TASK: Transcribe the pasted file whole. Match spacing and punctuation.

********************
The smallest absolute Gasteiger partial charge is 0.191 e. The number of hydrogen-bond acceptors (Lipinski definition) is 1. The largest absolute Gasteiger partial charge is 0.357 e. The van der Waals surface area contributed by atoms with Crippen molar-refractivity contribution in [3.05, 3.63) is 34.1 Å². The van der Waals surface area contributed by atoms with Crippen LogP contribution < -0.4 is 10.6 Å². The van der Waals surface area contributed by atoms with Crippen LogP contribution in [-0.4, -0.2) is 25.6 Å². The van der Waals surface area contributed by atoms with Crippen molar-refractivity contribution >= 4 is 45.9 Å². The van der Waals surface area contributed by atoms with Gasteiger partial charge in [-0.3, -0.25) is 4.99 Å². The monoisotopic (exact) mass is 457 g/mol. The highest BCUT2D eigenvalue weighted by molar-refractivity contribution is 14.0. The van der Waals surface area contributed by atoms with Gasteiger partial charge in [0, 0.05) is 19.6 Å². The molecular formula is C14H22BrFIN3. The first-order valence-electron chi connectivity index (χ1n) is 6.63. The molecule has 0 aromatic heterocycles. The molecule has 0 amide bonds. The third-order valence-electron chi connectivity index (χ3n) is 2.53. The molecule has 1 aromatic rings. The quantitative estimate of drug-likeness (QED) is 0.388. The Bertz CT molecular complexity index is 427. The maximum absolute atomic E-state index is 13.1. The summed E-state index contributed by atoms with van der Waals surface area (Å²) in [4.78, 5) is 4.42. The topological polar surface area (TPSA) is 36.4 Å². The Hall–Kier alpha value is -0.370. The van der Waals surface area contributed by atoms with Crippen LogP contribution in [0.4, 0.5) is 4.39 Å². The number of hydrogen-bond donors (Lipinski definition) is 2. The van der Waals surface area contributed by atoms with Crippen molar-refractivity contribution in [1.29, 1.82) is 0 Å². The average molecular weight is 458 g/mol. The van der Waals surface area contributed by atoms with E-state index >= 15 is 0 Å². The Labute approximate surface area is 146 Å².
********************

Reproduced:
The smallest absolute Gasteiger partial charge is 0.191 e. The number of hydrogen-bond acceptors (Lipinski definition) is 1. The largest absolute Gasteiger partial charge is 0.357 e. The van der Waals surface area contributed by atoms with Crippen molar-refractivity contribution in [3.05, 3.63) is 34.1 Å². The van der Waals surface area contributed by atoms with Crippen LogP contribution < -0.4 is 10.6 Å². The van der Waals surface area contributed by atoms with Crippen LogP contribution in [-0.4, -0.2) is 25.6 Å². The van der Waals surface area contributed by atoms with Crippen molar-refractivity contribution >= 4 is 45.9 Å². The van der Waals surface area contributed by atoms with Gasteiger partial charge in [-0.3, -0.25) is 4.99 Å². The monoisotopic (exact) mass is 457 g/mol. The highest BCUT2D eigenvalue weighted by molar-refractivity contribution is 14.0. The van der Waals surface area contributed by atoms with Gasteiger partial charge in [0, 0.05) is 19.6 Å². The molecular formula is C14H22BrFIN3. The first-order valence-electron chi connectivity index (χ1n) is 6.63. The molecule has 0 aromatic heterocycles. The molecule has 0 amide bonds. The third-order valence-electron chi connectivity index (χ3n) is 2.53. The molecule has 1 aromatic rings. The quantitative estimate of drug-likeness (QED) is 0.388. The Bertz CT molecular complexity index is 427. The maximum absolute atomic E-state index is 13.1. The summed E-state index contributed by atoms with van der Waals surface area (Å²) in [4.78, 5) is 4.42. The topological polar surface area (TPSA) is 36.4 Å². The Hall–Kier alpha value is -0.370. The van der Waals surface area contributed by atoms with Crippen LogP contribution in [0.4, 0.5) is 4.39 Å². The number of hydrogen-bond donors (Lipinski definition) is 2. The van der Waals surface area contributed by atoms with Crippen molar-refractivity contribution in [1.29, 1.82) is 0 Å². The average molecular weight is 458 g/mol. The van der Waals surface area contributed by atoms with E-state index >= 15 is 0 Å². The Labute approximate surface area is 146 Å².